14 Chpter 3 - SYMBOLIC INTEGATION 32 Emple 3.9 A Trigonometric Chnge of Vribles The following integrl comes from computing the re of circle using the integrl. A sine substitution mkes it one we cn ntidifferentite with two tricks from trig. p π/2 q u 2 du = Sin 2 [θ]cos[θ] dθ becuse we tke the substitution u =Sin[θ] du =Cos[θ] dθ u = θ = u = θ = π/2 q We know from high school trig tht Sin 2 [θ] =Cos 2 [θ], so, when the cosine is positive, Sin 2 [θ] =Cos[θ] nd π/2 q Sin 2 [θ]cos[θ] dθ = π/2 Cos 2 [θ] dθ We lso know from high school trig (or looking t the grph nd thinking little) tht Cos 2 [θ] = 2 [ + Cos (2θ)], so π/2 Cos 2 [θ] dθ = π/2 π/2 2 [ dθ + Cos (2θ) dθ] becuse we use nother chnge of vribles = π π Cos [φ] dφ φ =2θ dφ =2dθ φ = θ = φ = π θ = π/2 Finlly, π Cos [φ] dφ = 4 4 [Sin [φ] π ]= swecouldhveesilyseenbysketchinggrphofcos [φ] from to π, with equl res bove nd below the φ-is.

15 Chpter 3 - SYMBOLIC INTEGATION 322 Putting ll these computtions together, we hve p u 2 du = π 4 One eplntion why the chnge of vribles in the previous emple works is tht sine nd cosine yield prmetric equtions for the unit circle. More techniclly speking, the (Pythgoren Theorem) identity (Sin[θ]) 2 +(Cos[θ]) 2 = (Cos[θ]) 2 = (Sin[θ]) 2 becomes the identity (Cos[θ]) 2 = u 2 when we let u =Sin[θ]. There is n importnt lgebric detil when we write Cos[θ] = p (Sin[θ]) 2 This is flse when cosine is negtive. For the definite integrl bove, we wnted u nd chose θ π/2 to put Sin[θ] in this rnge. It is lso true tht Cos[θ] for this rnge of θ, so tht Cos[θ] = p u 2 If the cosine were not positive in the rnge of interest, the integrtion would not be vlid. More informtion on this difficulty is contined in the Mthemticl Bckground Chpter on Differentition Drill. An epression such s 2 2 cn first be reduced to multiple of u 2 by tking u = / nd writing 2 2 = p (/) 2. This mens tht the epression 2 2 cn be converted to Cos[θ] with the substitutions u =(/) 2 nd u =Sin[θ] (provided cosine is positive on the intervl). Notice tht the substitution u =Cos[θ] converts u 2 into p (Cos[θ]) 2 =Sin[θ], provided sine is positive. Also note tht sine is positive over different rnge of ngles thn cosine. Another trig identity sys (Tn[θ]) 2 + = (Sec[θ]) 2 µ Sin[θ] 2 + Cos[θ] (Sin[θ]) 2 +(Cos[θ]) 2 = µ Cos[θ] 2 µ 2 = Cos[θ] Cos[θ] If we mke chnge of vrible u =Tn[θ], thenu 2 +becomes (Sec[θ]) 2 nd +u 2 = Sec[θ] provided secnt is positive. Emple 3. The Sine Substitution Without Endpoints The cost of not chnging limits of integrtion in Emple 3.9 is the following: The sme tricks s bove for indefinite integrls yield p u 2 du = 2 θ + 4 Sin[φ]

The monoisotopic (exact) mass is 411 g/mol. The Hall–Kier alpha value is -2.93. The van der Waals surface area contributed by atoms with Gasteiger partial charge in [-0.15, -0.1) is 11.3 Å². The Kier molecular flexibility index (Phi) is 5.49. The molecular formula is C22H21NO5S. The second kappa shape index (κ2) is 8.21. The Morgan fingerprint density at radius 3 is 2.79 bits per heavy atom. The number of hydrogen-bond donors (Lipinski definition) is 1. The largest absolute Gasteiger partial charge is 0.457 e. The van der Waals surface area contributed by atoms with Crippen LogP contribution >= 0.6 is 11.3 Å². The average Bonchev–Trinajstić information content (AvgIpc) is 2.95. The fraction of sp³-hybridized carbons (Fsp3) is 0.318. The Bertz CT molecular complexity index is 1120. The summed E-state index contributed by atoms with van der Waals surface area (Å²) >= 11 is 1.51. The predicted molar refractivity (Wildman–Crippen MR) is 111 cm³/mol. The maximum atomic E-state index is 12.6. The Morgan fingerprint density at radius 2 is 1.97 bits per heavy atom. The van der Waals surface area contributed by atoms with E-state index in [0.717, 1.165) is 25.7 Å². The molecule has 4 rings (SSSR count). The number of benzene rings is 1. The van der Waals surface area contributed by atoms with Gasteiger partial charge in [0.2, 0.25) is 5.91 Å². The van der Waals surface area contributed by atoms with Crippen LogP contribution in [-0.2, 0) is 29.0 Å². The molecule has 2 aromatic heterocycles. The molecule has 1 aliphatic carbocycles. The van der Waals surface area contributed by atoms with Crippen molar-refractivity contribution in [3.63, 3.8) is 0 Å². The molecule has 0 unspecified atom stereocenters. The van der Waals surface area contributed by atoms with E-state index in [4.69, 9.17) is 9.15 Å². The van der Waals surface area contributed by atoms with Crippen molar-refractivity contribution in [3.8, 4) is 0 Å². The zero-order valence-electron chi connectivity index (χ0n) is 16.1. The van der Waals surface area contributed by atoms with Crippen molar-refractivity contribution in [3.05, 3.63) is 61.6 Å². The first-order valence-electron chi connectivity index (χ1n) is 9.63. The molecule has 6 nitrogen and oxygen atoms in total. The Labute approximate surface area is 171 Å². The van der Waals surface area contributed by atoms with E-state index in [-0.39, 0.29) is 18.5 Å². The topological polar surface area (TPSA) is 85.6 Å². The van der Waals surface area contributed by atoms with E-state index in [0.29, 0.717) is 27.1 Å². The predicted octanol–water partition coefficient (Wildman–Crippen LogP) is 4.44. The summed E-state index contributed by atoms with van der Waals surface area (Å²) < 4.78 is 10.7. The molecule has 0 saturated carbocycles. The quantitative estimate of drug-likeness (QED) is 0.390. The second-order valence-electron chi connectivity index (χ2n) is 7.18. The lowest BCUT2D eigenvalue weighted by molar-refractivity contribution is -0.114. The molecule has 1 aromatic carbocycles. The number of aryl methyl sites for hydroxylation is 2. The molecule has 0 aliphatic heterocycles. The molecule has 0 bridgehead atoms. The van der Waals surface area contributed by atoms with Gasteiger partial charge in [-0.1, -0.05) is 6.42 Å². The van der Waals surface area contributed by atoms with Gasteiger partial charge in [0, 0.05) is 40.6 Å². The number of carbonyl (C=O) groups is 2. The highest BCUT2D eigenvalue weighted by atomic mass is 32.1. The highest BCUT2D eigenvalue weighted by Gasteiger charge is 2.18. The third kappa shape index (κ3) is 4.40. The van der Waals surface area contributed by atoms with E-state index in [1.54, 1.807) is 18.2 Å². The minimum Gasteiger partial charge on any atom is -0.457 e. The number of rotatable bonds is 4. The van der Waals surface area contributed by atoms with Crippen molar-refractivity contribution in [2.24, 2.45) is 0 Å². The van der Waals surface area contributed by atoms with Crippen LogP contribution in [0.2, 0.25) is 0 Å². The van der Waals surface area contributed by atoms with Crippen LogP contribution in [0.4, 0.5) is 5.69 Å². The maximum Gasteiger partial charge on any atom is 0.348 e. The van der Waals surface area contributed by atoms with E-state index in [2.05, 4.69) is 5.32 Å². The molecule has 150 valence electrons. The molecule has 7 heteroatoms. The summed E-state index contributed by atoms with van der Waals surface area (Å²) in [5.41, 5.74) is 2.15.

16 Chpter 3 - SYMBOLIC INTEGATION 323 where u =Sin[θ] nd φ =2θ. Ifwerellywntthentiderivtiveof u 2, then we must epress ll this in terms of u. The first term is esy, we just use the inverse trig function u =Sin[θ] θ =ArcSin[u] The term Sin[φ] = Sin[2 θ] must first be written in terms of functions of θ, (recll the ddition formul for sine), Sin[2 θ] = 2 Sin[θ] Cos[θ] Now, we use tringle tht contins the u =Sin[θ] ide. FromSOH-CAH-TOA,ifwetke right tringle with hypotenuse nd opposite side u, thenu = Sin[θ] (see Figure 3.6:). We lso know tht Cos[θ] is the djcent side of this tringle. Using the Pythgoren Theorem, we hve Cos[θ] = u 2 θ u Combining these fcts we hve, Figure 3.6:: Sin[θ] =u nd Cos[θ] =dj/hyp = u 2 Sin[2 θ] =2Sinθ] Cos[θ] =2u p u 2 nd p u 2 du = 2 θ + 4 Sin[φ] = 2 ArcSin[u]+u u 2 2 Eercise Set 3.6. Geometric Proof tht u 2 du = π 4 Sketch the grph y = 2 for. Wht geometricl shpe is shown in your grph? Wht is the re of one fourth of circle of unit rdius?

17 Chpter 3 - SYMBOLIC INTEGATION Compute the integrl d. (Check your symbolic computtion geometriclly). Use the chnge of vrible =Sin[θ] with n pproprite differentil to show tht v d = dθ = θ... = ArcSin[v] 2 How lrge cn we tke v? Use the chnge of vrible =Tn[θ] with n pproprite differentil to show tht v + 2 d = dθ = θ... =ArcTn[v] How lrge cn we tke v? 3. Working Bck from Trig Substitutions Suppose we mke the chnge of vrible u =Sin[θ] (s in the integrtion bove). Epress Tn[θ] in terms of u by using Figure 3.6: nd TOA. A tringle is shown in Figure 3.6:2 for chnge of vrible v =Cos[θ]. EpressSin[θ] nd Tn[θ] in terms of v by using the figure nd the Pythgoren Theorem. A tringle is shown in Figure 3.6:2 for chnge of vrible w =Tn[θ]. EpressSin[θ] nd Cos[θ] in terms of w by using the figure nd the Pythgoren Theorem. θ u θ w v Figure 3.6:2: Tringles for v =Cos[θ] =CAHndw =Tn[θ] =TOA We re beginning to wllow little too deeply in trig. The point of the previous emple could simply be: chnge the limits of integrtion when you chnge vrible nd differentil. However, it is possible to chnge bck to u, nd the previous eercise gives you strt on the trig skills needed to do this. Problem 3.3 A Constnt Use the chnge of vrible =Cos[θ] with n pproprite differentil to show tht d = dθ = θ... = ArcCos[]+c 2